Spray paint, unfortunately for spray paint artists’ and art appreciators’ sake, is associated with vandalism, gang signs, and huffing. But does that affect the paint’s credibility as a viable art medium? Of course it doesn’t, but it certainly affects the perception the public has of the art medium. And so, consequently, a Facebook page dedicated to saving 5Pointz only has 1,171 likes (meanwhile, “Making up nicknames for people you don’t know but see all the time” has 1,494,837 likes). A petition circling around online to save 5Pointz has 11,000 signatures. How many signatures would that petition have if it were arguing to keep a publicly treasured oil painting from being destroyed? More, I’d bet.

All in all, the news of 5Pointz’s grim fate has upset me. Perhaps nothing will sway the minds of Wolkoff and the members of the Community Board. After all, history repeats itself and, after all, good things don’t seem to last in New York (remember CBGB?). But there are two things that I can do, small as they might be:

1. I urge you to visit 5Pointz while it’s still open. This About.com page contains good directions on how to get there.

2. Allow me to share some of the photos I have from my personal trips to 5Pointz with you.

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The Afro-Punk Festival: not your mama’s punk show

Each week, Gadling is taking a look at our favorite festivals around the world. From music festivals to cultural showcases to the just plain bizarre, we hope to inspire you to do some festival exploring of your own. Come back each Wednesday for our picks or find them all HERE.

You think you know what punk is. But you haven’t seen anything until you’ve joined the thousands of head-bangers who make the pilgrimage once a year in June to Brooklyn’s Afro-Punk Festival.

This two-day celebration of music, skating, and film has become a Mecca for the burgeoning movement of Afro-Punk, a collection of African-American bands, fans, and misfits who are embracing hardcore rock culture and making it their own. Launched in the summer of 2005, the festival was the brainchild of record executive Matthew Morgan and filmmaker James Spooner, who wanted to give voice to the growing popularity of indie and punk rock in traditionally urban communities. It has ever since been a focal point of musical and cultural cross-pollination, fueled by an audience as diverse as the music itself.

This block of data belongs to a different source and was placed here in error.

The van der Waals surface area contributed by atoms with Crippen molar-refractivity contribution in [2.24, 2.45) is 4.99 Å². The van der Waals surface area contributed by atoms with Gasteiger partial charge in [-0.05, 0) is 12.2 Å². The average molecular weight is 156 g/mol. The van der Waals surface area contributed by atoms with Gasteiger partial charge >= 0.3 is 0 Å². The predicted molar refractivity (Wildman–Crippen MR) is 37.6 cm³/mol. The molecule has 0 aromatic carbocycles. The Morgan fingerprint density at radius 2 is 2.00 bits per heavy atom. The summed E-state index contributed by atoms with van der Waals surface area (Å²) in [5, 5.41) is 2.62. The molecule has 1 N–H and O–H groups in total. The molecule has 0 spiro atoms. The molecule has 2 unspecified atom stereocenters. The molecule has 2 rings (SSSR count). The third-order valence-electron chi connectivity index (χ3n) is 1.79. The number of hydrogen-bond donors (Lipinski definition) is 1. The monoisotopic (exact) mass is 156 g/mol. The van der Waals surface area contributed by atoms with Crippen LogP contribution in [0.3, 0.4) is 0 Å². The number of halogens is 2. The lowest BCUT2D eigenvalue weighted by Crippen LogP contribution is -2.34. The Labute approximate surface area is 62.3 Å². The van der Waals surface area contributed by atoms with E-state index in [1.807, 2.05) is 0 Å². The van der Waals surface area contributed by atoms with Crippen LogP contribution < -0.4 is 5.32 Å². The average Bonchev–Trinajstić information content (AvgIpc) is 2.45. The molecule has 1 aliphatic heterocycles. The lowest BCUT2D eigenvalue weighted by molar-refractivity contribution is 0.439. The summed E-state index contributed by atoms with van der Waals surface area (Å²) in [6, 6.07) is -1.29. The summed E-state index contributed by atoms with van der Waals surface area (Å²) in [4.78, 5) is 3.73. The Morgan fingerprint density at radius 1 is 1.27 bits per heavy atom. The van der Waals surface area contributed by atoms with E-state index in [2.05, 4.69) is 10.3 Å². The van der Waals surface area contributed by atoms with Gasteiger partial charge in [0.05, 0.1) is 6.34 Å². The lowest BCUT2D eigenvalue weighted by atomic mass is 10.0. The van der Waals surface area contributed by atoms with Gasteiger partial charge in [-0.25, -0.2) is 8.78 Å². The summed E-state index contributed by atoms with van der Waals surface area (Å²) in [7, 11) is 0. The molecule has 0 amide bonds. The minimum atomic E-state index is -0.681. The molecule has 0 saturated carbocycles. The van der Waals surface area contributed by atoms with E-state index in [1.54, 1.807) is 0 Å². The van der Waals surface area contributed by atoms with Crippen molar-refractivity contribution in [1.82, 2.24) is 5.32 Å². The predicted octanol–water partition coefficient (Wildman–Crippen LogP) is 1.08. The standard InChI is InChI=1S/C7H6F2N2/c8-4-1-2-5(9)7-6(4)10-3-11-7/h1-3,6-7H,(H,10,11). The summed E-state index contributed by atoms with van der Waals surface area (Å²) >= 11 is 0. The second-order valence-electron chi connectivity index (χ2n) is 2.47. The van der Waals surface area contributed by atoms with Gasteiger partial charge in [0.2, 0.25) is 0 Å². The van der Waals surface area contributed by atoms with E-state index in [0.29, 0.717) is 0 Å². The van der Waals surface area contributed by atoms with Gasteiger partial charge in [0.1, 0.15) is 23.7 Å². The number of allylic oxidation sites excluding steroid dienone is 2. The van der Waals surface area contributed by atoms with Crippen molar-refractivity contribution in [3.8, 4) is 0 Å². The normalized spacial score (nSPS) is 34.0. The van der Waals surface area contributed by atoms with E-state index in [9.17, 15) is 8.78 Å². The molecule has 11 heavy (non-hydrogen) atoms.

Each day of the festival features bands ranging from eclectic rockers like Houston-based American Fangs to genre-bending artists like crooner Janelle Monae, that by turns, awe and electrify the crowd. Afro-Punk is the wild, weird alternate universe where anything is possible (I personally will never forget seeing bass guitarist Ahmed of Brooklyn’s Game Rebellion strut onstage sporting a fan of giant peacock feathers). Want to learn more about the Afro-Punk Festival? Keep reading below…

For first-timers, the Afro-Punk mashup of grunge guitar and streetwise swagger can be overwhelming. But have no fear: punk is a contact sport, and no one can stand still for long. Crowd surfing is encouraged, from the tiniest faux-hawked kindergartener to the heaviest thrasher, so dive away! And if you yearn for the days of good ole-fashioned moshing, you’ll have no trouble finding a scrum for a little full-body ping-pong.

Other thrill-seekers can get their kicks on the festival’s custom-built skate park. The dizzying array of jumps, ramps and rails is also the battleground for the annual URBANX skate and BMX competitions, where pro-skaters and bikers defy gravity and common sense for a coveted $5,000 prize.

Listen for the distinctive clink and hiss of spray cans and you’ll also find a one-of-a-kind outdoor art exhibit. At Afro-Punk, graffiti is king, and true to form, the artists work at lightning speed, to the delight of onlookers, tagging a rich tableaux of original pieces along a 30-foot wall of wooden panels.

On Sunday, the festival closes with a block party featuring live DJ’s, fashion, and food. But before you go, take a moment to enjoy the greatest spectacle on display: the crowd itself. Revel in being someplace where piercings outnumber iPhones two-to-one, and ‘business casual’ means keeping your shirt on. There are few places on Earth where dreadlocks and leather chokers so seamlessly co-exist. Afro-Punk is the center of a movement that defies definition. In the end, what could be more punk than that?

The 2010 Afro-Punk Festival hits New York June 26th and 27th, and will this year open in two new cities: Chicago and Atlanta. Check out afropunk.com for dates and updated details.